Easy Ear Training Interview

Easy Ear Training is one of the web’s finest resources dedicated to ear training. They recently asked to interview me for their wonderful site. They asked detailed questions about the ear training and general musicianship topics that will be most helpful to students and I did my best to answer in detail. Here is the link to the interview. Read more »

Interval Ear Training

Question: How can you learn to recognize intervals by ear? Albert’s reply: There are several methods of interval ear training. The most common is to associate common melodies to each interval. For example, “Happy Birthday” may be used to recognize an ascending major second, “Amazing Grace” an ascending perfect fourth, and so on. However, there is a major problem with this method: It works only for “naked” intervals, meaning intervals outside of a musical context. Read more »

Essential Ear Training

There is one ear training skill that every musician and every music student, including absolute beginners, must develop. It should be done from the very beginning of music study and is a suitable exercise for the first lesson and to test a new student’s overall musicality. This skill makes all future ear training and musicianship work possible for both student and teacher. Without it, the teacher cannot guide the student’s progress in the critical area of ear training, the most essential aspect of musicianship. Read more »

Solfège: An Introduction

Doe, a deer… Solfège is a system for singing notes. If you’re familiar with the famous Rogers and Hammerstein song “Do-Re-Mi” from The Sound of Music, you already know the solfège note names: do, re, mi, fa, sol, la and ti. A Brief History The first and last syllables have variants which are a matter of custom: In France, ut is sometimes used in place of do. (ut is rare, so we’ll ignore it here. Read more »

Atonal Dictation

Question: An atonal dictation question is part of the exam I’m preparing for. Do you have any advice on how to prepare for it? I really don’t know how I’m supposed to write down an almost random series of notes… Thanks for your help in advance. Albert’s reply: Unlike tonal dictation, in which you can train yourself to recognize a note’s position within the scale, atonal music has no tonic that functions as an aural center of gravity. Read more »

Chord Ear Training

Question: How can I readily identify any chord when played? Timothy (Nigeria) Albert’s reply: The first step in chord ear training is to learn to identify the basic types of chords, starting with triads in root position. Since a triad is composed of two stacked thirds and each of those thirds can be either major (M3 = major third) or minor (m3 = minor third), there are a total of four possible permutations: M3+m3 (major triad), m3+M3 (minor triad), m3+m3 (diminished triad) and M3+M3 (augmented triad): Read more »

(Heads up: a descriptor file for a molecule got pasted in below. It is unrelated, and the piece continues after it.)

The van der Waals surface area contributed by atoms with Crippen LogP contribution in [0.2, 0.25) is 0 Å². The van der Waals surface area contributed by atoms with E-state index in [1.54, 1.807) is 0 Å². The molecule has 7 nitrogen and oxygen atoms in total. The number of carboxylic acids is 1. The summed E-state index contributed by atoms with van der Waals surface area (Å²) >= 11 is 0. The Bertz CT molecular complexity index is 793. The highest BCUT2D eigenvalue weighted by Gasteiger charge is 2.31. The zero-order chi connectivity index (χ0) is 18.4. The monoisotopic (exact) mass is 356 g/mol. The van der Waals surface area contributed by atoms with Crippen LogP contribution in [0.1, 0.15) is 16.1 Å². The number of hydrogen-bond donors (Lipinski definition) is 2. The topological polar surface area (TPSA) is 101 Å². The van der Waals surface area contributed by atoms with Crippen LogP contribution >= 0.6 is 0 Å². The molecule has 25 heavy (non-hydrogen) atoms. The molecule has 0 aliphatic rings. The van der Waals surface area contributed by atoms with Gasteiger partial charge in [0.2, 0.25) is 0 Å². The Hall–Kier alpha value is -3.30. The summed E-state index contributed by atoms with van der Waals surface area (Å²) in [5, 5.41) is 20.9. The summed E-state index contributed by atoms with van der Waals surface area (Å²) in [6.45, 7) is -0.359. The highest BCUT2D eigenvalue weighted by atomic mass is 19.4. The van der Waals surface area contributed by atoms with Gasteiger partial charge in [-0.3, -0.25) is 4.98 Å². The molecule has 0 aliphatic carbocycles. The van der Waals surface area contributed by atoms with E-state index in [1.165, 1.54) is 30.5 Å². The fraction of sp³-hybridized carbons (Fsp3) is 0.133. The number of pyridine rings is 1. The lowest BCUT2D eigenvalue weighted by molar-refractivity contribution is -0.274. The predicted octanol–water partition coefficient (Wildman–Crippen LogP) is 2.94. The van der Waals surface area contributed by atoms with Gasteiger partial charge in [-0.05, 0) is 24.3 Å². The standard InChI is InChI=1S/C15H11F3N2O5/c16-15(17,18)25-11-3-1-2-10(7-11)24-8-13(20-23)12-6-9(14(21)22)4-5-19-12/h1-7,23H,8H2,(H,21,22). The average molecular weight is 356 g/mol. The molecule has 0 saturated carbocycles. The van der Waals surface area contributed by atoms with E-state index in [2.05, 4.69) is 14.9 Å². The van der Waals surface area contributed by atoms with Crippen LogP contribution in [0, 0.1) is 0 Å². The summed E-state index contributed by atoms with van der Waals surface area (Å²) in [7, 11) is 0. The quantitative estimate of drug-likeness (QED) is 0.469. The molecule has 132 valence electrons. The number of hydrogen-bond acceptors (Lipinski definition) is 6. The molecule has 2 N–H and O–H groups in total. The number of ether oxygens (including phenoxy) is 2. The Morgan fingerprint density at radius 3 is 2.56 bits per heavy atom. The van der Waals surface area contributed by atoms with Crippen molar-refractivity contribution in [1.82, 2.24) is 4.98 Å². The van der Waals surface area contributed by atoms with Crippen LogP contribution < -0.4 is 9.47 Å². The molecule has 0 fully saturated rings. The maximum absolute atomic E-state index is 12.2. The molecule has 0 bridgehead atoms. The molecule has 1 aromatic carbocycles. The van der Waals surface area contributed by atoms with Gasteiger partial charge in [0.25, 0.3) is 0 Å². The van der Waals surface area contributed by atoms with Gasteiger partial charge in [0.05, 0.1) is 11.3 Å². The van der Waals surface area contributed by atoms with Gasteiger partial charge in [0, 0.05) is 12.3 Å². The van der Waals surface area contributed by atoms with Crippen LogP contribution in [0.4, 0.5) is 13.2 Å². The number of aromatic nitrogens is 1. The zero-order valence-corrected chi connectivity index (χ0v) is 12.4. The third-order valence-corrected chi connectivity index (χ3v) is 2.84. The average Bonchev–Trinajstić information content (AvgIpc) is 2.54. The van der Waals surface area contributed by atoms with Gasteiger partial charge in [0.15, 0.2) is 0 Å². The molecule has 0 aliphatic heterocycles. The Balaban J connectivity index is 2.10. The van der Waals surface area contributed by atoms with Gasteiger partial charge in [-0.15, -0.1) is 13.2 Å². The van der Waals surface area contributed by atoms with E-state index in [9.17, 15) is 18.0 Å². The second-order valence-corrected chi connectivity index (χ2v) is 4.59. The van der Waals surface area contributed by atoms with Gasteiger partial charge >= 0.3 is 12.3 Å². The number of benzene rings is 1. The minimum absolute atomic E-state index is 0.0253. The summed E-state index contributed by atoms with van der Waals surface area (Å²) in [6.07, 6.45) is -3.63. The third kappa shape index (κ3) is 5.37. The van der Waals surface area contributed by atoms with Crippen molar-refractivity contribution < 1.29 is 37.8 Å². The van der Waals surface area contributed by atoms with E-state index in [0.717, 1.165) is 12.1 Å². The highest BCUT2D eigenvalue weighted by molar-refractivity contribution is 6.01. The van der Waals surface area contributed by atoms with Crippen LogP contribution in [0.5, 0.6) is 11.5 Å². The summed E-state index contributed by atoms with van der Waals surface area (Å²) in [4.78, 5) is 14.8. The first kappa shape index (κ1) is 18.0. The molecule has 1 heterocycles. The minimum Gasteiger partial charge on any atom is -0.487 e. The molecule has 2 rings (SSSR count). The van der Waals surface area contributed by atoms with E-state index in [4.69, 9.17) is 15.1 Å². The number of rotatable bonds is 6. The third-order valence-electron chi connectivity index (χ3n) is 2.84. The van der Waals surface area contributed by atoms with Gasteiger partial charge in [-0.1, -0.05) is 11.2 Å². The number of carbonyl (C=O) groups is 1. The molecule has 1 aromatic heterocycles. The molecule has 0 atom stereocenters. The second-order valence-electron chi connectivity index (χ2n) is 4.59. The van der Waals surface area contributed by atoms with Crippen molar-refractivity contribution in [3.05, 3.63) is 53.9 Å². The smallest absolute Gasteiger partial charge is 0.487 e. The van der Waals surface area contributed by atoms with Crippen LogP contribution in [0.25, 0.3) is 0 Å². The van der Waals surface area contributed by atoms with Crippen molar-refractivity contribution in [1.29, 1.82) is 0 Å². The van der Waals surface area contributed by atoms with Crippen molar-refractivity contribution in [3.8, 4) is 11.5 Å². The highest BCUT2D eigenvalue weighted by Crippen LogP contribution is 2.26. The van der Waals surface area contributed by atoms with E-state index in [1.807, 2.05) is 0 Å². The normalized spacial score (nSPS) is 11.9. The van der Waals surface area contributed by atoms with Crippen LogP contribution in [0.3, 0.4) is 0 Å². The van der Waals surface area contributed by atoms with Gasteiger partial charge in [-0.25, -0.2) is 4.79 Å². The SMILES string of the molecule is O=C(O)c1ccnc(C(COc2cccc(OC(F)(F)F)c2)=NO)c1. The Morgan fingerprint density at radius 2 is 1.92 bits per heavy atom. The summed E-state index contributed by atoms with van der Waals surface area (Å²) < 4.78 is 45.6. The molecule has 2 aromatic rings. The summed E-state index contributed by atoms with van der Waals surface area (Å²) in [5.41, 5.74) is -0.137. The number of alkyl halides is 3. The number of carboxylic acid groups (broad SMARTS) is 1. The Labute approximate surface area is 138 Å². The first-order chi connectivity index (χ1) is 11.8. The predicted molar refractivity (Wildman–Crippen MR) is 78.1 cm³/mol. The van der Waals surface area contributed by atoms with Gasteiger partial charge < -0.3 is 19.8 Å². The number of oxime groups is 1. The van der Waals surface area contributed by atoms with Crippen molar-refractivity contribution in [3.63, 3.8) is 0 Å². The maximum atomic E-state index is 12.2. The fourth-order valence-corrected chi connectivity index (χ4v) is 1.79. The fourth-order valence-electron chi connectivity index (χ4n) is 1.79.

Ear Training

Is your musical brain “wired” backwards? Our brains naturally navigate towards what we assume is the easiest way to accomplish any given task. But what if I told you that what might seem easiest right now might actually crippling your musical efforts in the long term? And that you might actually be damaging your efforts to learn music? If you struggle to learn music, if you can’t hear music you’ve never played or heard in your “mind’s ear,” if you can’t recognize essential harmonies, then you’re missing the most crucial aspect of learning music: ear training. Read more »

Ear Training and Singing

Question: Good day Albert, I am currently practicing for my Grade 8 UNISA examination. I am not struggling with all the ear training exercises. As a matter of fact, I can easily distinguish between major, minor, recognizing the key, the rhythms, etc. I do however struggle when my teacher plays for example a note and says to sing 6 notes higher or lower. I can sing pretty well, and I have been in choirs before, but when I stand there and I have to sing that specific note, I am completely frozen and I sound horrible! Read more »

Ear Training for Non-Singers

Question: Actually I am a dance student, but I know my inner ear could use training—just to be a better listener. What kind of inner ear training exercises might I practice to start? (Those few times that I’ve heard that inner ear communication with myself, it was awesome!) P.S. Thanks for an amazing site—u rock dude! Gianna (United States) Albert’s reply: Thanks for your kind words about the site, Gianna! Read more »

Ear Training in Daily Piano Practice

Question: Hello! What are your suggestions for how I could ear train during my daily piano regimen? Currently, I am simply memorizing the c4-c5 C Major range on the piano, but as you could imagine, it is very boring. Any suggestions would be great! Thanks in advance and your work is excellent. Brandon (Philadelphia, Pennsylvania, USA) Albert’s reply: Thanks for writing and for your kind compliment, Brandon. It sounds like you’re at the beginning of your studies. Read more »